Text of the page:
Tesla Deliveries Miss Forecast as `Hubris' Hurts SUV Supplyby
Total of 14,820 vehicles comes up short of forecast for 16,000
Company reaffirms full-year outlook of at least 80,000 autos
Tesla Motors Inc. shipped fewer electric cars than it forecast in the first quarter, hurt by a new line of sport utility vehicles that was both short on parts and long on technology “hubris.”
The automaker said it sold 14,820 Model S cars and Model X SUVs in the first quarter, short of the 16,000 it had predicted in February. Shares fell in late trading, giving back some of the gains Tesla had made since Thursday by exceeding all expectations on orders for a new, lower-cost car that will be available next year.
Tesla blamed the delivery count on parts shortages for the SUV and “hubris in adding far too much technology to the Model X in version 1.” First-quarter deliveries, up 48 percent from a year earlier, included 2,400 units of the Model X, the company said in a statement Monday, in which it reaffirmed plans to deliver 80,000 to 90,000 vehicles this year.
You have a first-quarter “miss in the middle of reservations for the Model 3 going through the roof,” said Andrea James, an analyst at Dougherty & Co. who has a buy rating on the stock. “Execution matters on an execution story, but Tesla scores points for their honesty about what happened in the quarter.”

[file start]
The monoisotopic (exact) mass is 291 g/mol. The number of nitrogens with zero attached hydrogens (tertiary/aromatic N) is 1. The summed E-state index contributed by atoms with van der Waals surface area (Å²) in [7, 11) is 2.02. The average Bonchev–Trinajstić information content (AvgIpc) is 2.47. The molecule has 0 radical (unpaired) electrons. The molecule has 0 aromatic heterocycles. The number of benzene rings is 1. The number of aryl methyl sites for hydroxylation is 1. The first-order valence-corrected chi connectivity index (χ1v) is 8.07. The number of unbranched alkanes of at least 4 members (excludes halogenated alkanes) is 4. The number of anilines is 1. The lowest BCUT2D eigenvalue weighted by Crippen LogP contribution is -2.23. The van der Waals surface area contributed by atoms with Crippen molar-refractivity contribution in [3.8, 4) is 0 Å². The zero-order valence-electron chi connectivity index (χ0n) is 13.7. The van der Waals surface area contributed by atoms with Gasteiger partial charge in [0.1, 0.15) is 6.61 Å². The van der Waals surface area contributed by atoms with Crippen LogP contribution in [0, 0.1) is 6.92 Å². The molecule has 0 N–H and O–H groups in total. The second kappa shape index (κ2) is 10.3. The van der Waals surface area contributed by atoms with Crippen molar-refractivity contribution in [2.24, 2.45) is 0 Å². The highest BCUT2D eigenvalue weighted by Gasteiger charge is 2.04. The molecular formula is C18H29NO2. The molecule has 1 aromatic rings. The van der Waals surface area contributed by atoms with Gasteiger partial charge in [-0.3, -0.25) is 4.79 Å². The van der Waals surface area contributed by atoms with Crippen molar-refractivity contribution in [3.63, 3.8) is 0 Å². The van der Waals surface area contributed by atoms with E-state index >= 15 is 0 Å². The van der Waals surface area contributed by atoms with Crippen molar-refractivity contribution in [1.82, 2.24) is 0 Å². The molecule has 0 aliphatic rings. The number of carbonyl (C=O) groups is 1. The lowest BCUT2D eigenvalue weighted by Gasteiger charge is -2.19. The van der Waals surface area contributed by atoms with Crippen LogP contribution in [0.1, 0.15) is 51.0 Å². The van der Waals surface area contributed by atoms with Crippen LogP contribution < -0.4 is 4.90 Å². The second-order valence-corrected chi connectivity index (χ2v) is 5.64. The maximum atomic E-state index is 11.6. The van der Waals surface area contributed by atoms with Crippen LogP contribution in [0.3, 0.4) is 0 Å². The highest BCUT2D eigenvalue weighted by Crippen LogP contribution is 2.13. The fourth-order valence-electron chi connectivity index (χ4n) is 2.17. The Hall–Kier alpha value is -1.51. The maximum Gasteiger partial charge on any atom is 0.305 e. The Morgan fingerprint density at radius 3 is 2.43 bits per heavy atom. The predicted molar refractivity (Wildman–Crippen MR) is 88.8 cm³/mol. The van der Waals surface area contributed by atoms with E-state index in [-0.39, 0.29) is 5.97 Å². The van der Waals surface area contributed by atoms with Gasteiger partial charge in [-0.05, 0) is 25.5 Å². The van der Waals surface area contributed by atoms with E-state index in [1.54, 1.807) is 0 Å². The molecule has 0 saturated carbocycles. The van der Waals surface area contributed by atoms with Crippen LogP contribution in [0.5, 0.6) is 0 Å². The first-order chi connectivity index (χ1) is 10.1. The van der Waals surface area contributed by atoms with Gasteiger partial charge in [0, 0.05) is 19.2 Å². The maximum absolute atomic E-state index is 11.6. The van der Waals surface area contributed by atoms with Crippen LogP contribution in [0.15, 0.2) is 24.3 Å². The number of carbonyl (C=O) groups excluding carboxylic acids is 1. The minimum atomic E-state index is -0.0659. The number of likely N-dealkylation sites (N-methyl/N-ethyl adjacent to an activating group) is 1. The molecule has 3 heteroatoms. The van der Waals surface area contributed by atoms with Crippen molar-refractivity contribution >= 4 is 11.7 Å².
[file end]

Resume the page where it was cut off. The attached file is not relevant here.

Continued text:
After the supply shortages were resolved, the weekly production rate jumped to 750 by the end of March. Tesla said it’s examining the root causes of parts shortages “to ensure that these mistakes are not repeated with the Model 3 launch.”
Combined deliveries of Tesla’s first three electric vehicles -- the Model S luxury car, the Model X and an original Roadster that’s now discontinued -- are now roughly 122,000, less than half of the more than 276,000 orders received just since Thursday for the company’s newly introduced Model 3. That electric car’s $35,000 price tag adheres to Chief Executive Officer Elon Musk’s strategy of introducing a more affordable, high-volume vehicle only after he had succeeded with more expensive models.
“Roadster, S and X customers are the ones who got us here and are paying for 3,” Musk said in a tweet over the weekend. “They deserve a lot of credit.”
Tesla shares fell 3.5 percent to $238.36 at 5:48 p.m. New York time, after regular trading. Tesla had gained 4 percent to close at $246.99 after reaching a six-month high earlier on Monday, before the deliveries were announced.
Though the Model 3 isn’t expected to begin production until late 2017, the orders that have already been placed -- each requiring $1,000 to reserve -- have given Tesla a cash infusion of at least $276 million. The company raised $226 million in its June 2010 initial public offering.
The actual number of first-quarter deliveries may change a little by the time Tesla reports quarterly earnings. The company counts vehicles as delivered if it’s transferred to the buyer and all paperwork is correct. Tesla releases global sales figures quarterly, instead of the monthly country-by-country results typically announced by other automakers. The maker of electric cars and energy storage devices delivered 50,658 Model S sedans and Model X sport utility vehicles in 2015, toward the low end of its revised target to ship at least 50,000.